The lasting impression was of a monarchy employing a slick communications machine. Russell-Smith – still glowing from the success of the Queen's 80th birthday – talked of exploiting the royal palaces as media venues and embracing digital techniques, from blogs to podcasts. Meanwhile, Harverson, formerly PR supremo at Manchester United, is clearly employing modern brand techniques at Clarence House in a bid to present Prince Charles as an acceptable future head of state. Indeed, the talk of 'transparency' and 'cost-effectiveness' would not have been out of place at a corporate AGM.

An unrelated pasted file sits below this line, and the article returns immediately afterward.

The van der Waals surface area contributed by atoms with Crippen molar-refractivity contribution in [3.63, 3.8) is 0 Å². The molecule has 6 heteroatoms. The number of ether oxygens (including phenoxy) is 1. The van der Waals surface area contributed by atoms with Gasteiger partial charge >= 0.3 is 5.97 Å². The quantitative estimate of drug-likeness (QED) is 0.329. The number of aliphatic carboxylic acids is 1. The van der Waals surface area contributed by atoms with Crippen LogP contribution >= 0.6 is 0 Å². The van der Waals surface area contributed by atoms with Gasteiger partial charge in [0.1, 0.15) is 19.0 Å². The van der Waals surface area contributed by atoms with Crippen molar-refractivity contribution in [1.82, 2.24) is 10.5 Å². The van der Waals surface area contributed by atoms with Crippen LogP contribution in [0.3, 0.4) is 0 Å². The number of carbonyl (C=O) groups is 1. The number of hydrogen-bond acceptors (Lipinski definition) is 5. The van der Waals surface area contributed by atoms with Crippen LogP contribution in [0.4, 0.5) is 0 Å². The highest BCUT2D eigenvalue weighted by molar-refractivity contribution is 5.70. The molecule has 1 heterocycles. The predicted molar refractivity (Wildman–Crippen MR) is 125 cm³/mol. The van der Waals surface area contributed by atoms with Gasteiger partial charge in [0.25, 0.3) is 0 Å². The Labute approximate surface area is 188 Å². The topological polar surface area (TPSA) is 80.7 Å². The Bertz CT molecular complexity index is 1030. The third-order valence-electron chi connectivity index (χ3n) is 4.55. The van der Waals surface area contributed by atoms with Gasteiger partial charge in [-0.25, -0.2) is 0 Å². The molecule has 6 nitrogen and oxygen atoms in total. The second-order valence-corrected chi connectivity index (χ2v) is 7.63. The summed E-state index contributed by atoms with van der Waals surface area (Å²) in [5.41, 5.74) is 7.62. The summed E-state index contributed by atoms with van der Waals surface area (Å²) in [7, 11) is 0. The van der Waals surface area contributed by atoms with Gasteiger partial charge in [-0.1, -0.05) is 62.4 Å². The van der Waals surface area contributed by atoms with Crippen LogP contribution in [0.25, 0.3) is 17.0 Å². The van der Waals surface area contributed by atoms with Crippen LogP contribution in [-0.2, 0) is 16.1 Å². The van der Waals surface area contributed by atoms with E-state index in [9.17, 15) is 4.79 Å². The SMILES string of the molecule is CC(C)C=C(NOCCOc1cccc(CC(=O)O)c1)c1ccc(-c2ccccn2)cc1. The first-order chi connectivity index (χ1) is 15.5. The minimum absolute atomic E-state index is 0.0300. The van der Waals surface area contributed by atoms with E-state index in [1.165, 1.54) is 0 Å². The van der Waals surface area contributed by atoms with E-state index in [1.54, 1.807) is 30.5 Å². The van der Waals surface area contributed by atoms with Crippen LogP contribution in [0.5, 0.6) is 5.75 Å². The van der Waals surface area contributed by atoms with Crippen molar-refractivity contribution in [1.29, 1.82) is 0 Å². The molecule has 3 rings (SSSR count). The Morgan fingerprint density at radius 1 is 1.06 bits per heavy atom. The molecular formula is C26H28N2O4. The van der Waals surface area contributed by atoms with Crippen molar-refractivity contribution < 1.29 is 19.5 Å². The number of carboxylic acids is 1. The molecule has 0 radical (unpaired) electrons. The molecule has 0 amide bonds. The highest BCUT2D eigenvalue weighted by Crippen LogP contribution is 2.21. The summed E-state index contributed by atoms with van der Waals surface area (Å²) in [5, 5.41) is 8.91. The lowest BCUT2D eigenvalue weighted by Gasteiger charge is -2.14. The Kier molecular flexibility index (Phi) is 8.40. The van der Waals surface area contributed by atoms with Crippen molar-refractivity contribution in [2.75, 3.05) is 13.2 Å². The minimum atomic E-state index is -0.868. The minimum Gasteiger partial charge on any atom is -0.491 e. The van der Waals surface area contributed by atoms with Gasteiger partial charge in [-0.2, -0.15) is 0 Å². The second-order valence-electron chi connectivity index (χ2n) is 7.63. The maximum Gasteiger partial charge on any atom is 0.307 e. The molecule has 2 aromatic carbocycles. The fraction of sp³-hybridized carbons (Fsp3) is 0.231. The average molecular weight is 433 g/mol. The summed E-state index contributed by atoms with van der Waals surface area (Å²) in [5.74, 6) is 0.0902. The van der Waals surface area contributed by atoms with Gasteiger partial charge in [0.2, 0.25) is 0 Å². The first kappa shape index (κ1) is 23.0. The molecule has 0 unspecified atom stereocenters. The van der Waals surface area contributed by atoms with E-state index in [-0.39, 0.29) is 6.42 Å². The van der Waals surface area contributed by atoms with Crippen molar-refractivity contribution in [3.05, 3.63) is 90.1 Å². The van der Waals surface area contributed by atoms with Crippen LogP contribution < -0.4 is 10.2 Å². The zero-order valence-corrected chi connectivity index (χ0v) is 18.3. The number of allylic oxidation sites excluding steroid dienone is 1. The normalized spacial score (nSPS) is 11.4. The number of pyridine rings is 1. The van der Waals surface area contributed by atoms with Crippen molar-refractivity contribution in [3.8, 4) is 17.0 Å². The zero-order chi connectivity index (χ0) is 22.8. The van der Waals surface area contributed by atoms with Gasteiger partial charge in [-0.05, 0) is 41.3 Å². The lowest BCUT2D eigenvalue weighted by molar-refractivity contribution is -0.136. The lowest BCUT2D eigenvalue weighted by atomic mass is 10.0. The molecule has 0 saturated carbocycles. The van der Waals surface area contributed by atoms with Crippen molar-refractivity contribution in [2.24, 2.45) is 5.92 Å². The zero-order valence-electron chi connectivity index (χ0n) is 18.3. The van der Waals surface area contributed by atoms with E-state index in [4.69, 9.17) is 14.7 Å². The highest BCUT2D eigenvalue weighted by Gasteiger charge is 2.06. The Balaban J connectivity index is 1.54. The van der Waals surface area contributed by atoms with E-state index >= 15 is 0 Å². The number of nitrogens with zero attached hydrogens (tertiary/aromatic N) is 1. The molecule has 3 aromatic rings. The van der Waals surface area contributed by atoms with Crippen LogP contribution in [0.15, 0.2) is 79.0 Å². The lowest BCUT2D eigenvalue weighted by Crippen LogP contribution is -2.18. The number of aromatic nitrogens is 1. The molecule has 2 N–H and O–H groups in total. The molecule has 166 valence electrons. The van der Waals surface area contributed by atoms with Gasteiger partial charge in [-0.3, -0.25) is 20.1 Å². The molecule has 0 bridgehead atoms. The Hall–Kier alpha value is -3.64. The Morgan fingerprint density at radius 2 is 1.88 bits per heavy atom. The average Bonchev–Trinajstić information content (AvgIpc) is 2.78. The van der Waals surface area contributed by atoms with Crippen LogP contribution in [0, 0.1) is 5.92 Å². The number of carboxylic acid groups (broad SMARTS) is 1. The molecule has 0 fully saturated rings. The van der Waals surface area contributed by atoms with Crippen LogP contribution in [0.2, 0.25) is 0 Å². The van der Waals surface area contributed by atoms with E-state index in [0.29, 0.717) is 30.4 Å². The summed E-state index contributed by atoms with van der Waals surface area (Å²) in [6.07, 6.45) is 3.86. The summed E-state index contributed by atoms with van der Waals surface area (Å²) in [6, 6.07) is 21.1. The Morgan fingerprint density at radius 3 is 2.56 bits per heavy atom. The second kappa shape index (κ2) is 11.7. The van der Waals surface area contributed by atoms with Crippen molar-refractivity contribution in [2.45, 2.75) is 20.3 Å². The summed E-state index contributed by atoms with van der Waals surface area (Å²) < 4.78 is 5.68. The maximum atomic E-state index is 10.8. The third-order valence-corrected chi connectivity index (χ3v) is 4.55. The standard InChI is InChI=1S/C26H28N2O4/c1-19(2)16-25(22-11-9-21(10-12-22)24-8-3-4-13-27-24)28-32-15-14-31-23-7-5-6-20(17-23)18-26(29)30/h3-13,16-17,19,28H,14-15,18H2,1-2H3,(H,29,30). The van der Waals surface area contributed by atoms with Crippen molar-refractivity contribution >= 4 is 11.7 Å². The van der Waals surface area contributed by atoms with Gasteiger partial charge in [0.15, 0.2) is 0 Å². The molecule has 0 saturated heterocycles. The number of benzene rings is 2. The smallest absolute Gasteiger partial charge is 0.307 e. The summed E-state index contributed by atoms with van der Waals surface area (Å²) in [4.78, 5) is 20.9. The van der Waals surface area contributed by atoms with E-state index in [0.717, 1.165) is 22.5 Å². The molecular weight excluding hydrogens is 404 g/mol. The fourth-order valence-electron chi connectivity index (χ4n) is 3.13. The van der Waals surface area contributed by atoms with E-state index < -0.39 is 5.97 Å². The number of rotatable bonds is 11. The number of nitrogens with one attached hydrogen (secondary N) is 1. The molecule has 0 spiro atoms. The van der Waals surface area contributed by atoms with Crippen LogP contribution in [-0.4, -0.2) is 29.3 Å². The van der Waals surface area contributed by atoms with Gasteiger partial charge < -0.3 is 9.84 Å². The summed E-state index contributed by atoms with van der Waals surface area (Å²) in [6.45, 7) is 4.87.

Surprisingly the left-wing commentators, while reassuringly spiky, seemed resigned to a continuing monarchy. And they admitted that supposedly anti-establishment hacks were often 'deferential and gullible' when encountering royalty. All of which suggests an easy ride for royal PR staff.
But one can't help thinking that while the palaces have now got the modern communications basics right, they avoid engaging in the core debate about the rationale for, or future role of, the monarchy. As Alibhai-Brown noted, transparency does not equate to active public approval.
Indeed the populace, like the media, seems more acquiescent than supportive, and until the monarchy meets its critics in a real constitutional debate the whole enterprise seems rather reactive and fragile.